The Syrian Spring Blossoms Again

Ameenah Sawwan, a Syria advocate and human-rights activist, reflects on five years of war since the uprising in Syria began in March 2011, and the recent resurgence of popular protests across the country in what some have deemed the second blossoming of the Syrian spring.

Written by Ameenah A. Sawwan Published on Read time Approx. 5 minutes
FILE - In this Friday, March 2, 2012 file photo, men hold revolutionary Syrian flags during an anti-government protest in a town in northern Syria. A dispute erupted on Tuesday, May 12, 2015, among the Syrian opposition after a press conference where the Khaled Khoja, leader of the Syrian National Coalition, decided not to display the flag that for the past four years many have adopted as the symbol of their rebellion - a green, white and black flag with three red stars - after another opposition figure argued it was divisive. The official Syrian flag is red, white and black with two green stars in the center. AP/Rodrigo Abd, File

This article originally appeared on The WorldPost

Five years ago, we were told not to have high expectations or ambitions in Syria. It seemed that we had a roof over our heads to remind us where our place was. We were living without even having the chance of hearing our own voices or realizing our dreams.

Looking at life in Syria back then seemed normal on the outside, but within, we had detention chambers drowned in darkness. Places that might reach 10 floors under the ground.

You were safe if you lived without thinking, but if we thought and then dared speak our minds, you’ll be lost in darkness. So, yes it was a normal life on the surface!

For 45 years, everything in Syria was under the control of one family. We had Assad, both father and then son. The suppression was increasing and people out of Syria thought that the severe oppression would prevent Syrians from making demands.

But one day, we witnessed Egypt toppling the regime of Mubarak, which ruled Egypt for almost three decades. I still remember that day clearly, February 11, 2011. The people of Egypt succeeded in overthrowing the regime that held it for three decades.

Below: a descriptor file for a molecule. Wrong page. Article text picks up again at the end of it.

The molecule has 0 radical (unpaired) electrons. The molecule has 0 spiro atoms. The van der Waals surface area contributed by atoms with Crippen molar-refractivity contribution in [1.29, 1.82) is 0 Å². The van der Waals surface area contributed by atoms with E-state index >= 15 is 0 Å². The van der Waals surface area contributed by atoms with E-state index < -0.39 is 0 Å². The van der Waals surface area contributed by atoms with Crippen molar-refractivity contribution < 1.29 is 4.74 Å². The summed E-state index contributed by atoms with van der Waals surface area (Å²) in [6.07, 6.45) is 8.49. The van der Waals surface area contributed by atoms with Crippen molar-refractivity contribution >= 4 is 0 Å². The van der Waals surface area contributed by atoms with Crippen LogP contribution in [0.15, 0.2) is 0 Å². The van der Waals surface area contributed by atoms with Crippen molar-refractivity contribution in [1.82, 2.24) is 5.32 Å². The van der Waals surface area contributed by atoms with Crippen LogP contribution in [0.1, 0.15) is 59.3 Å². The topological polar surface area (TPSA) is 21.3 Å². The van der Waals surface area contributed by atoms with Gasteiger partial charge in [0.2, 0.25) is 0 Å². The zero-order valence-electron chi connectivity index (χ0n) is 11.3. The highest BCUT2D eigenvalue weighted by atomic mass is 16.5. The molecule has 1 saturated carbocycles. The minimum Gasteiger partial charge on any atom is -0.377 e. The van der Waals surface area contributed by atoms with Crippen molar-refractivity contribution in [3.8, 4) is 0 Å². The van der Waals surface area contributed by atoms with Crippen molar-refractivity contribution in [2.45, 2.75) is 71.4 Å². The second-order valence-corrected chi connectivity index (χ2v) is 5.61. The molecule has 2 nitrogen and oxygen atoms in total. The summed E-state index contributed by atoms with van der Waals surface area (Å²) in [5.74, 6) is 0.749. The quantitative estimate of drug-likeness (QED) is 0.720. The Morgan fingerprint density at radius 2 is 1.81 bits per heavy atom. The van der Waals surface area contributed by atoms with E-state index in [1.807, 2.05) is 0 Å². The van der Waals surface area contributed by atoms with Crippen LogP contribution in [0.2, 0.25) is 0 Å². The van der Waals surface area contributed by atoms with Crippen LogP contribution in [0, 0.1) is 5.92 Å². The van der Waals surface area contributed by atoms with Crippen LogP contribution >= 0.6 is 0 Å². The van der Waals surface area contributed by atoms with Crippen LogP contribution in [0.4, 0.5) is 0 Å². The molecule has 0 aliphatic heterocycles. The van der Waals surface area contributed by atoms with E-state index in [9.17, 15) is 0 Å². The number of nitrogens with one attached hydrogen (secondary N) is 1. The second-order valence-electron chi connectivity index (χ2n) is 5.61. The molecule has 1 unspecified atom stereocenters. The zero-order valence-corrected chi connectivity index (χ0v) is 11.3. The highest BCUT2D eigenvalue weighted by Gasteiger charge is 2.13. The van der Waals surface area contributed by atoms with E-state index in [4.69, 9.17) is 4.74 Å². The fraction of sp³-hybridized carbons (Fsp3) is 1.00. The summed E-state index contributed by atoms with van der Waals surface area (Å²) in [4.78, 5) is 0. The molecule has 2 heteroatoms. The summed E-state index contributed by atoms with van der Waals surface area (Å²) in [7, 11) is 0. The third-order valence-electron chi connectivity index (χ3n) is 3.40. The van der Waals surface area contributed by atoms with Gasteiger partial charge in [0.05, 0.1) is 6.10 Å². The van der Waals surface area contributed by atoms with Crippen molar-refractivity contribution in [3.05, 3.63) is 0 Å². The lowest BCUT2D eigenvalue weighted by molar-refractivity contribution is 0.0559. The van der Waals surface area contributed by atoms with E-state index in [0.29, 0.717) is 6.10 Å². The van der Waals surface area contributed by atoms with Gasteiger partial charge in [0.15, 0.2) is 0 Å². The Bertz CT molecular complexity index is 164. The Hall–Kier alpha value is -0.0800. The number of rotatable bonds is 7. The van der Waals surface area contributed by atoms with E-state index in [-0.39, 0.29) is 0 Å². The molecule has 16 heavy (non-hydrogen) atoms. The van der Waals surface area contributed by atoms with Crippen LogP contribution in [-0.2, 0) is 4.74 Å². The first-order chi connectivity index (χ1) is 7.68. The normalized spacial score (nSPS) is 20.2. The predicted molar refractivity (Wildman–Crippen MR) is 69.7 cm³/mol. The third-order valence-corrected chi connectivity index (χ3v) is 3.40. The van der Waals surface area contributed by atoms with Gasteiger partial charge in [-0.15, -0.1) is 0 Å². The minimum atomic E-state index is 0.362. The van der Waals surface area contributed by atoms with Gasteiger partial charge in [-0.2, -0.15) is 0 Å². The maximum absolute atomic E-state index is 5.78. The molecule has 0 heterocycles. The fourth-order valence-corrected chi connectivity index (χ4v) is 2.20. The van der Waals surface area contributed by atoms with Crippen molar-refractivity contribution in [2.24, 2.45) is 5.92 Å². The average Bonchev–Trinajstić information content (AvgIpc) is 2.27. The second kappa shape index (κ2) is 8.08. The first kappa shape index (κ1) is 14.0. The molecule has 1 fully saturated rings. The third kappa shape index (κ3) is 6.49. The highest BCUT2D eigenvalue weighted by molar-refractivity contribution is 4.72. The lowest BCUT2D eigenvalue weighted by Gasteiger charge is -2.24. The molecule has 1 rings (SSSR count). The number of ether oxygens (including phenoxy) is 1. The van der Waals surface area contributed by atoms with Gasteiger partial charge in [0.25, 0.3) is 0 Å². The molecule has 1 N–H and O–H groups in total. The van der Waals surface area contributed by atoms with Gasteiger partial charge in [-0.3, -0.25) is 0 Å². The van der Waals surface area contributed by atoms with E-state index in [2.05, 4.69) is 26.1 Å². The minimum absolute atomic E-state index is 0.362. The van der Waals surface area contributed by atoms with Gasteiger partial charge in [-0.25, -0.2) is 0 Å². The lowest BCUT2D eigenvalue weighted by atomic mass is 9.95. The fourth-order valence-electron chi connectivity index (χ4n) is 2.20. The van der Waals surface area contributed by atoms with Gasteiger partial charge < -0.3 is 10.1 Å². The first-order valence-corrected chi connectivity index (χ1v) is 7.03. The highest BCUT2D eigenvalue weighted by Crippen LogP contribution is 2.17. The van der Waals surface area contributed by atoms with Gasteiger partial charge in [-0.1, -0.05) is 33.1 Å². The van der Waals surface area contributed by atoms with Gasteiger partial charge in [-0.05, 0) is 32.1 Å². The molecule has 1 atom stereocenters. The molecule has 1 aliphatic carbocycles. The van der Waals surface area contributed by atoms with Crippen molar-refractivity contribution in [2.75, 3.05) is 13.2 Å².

The windows in our house were closed that day by my mom; she was fearful like any other parent in Syria. My mom always told us not to have any political discussion with anybody out of the walls of our place. My mom closed the windows and started dancing, clapping and ululating. In Arab countries ululation is commonly used to express celebration. That day we celebrated the feeling of freedom in our house for the first time.

Many people thought at the beginning that the Syrian revolution was a copy of the other revolutions in the Arab world, but this is false. Syria was a very specific situation that pushed the people to be unintentionally ready for a change that was demanded years ago. People had been fed up with injustice, and all the regime needed to do was make one more mistake.

The regime’s intelligence branch in Daraa, Syria, arrested a group of young students who wrote on the wall of their school similar slogans to the ones previously used in Egyptian and Tunisian demonstrations.

Despite the fact that they were children, the regime’s intelligence members are not the right people to show some mercy. The children’s bodies were burnt in some parts and their nails were uprooted.

The revolution started, and the Syrian people were clear with their demands. They said it loud and clear, “Enough with Assad,” in hundreds of demonstrations around Syria. The peaceful demonstrations were met with live ammunition from the regime, hundreds were arrested in the first four months, and dozens were killed.

The road was severely tiring and long for Syrians, but the expectations were extremely high in the first year. Syrians thought that the regime would be under international community pressure to leave after seeing nearly 1 million demonstrators demanding change.

As time passed, the regime had almost complete comfort to react violently to the peaceful chants. The regime’s brutality increased, and many massacres were committed in different Syrian cities and towns.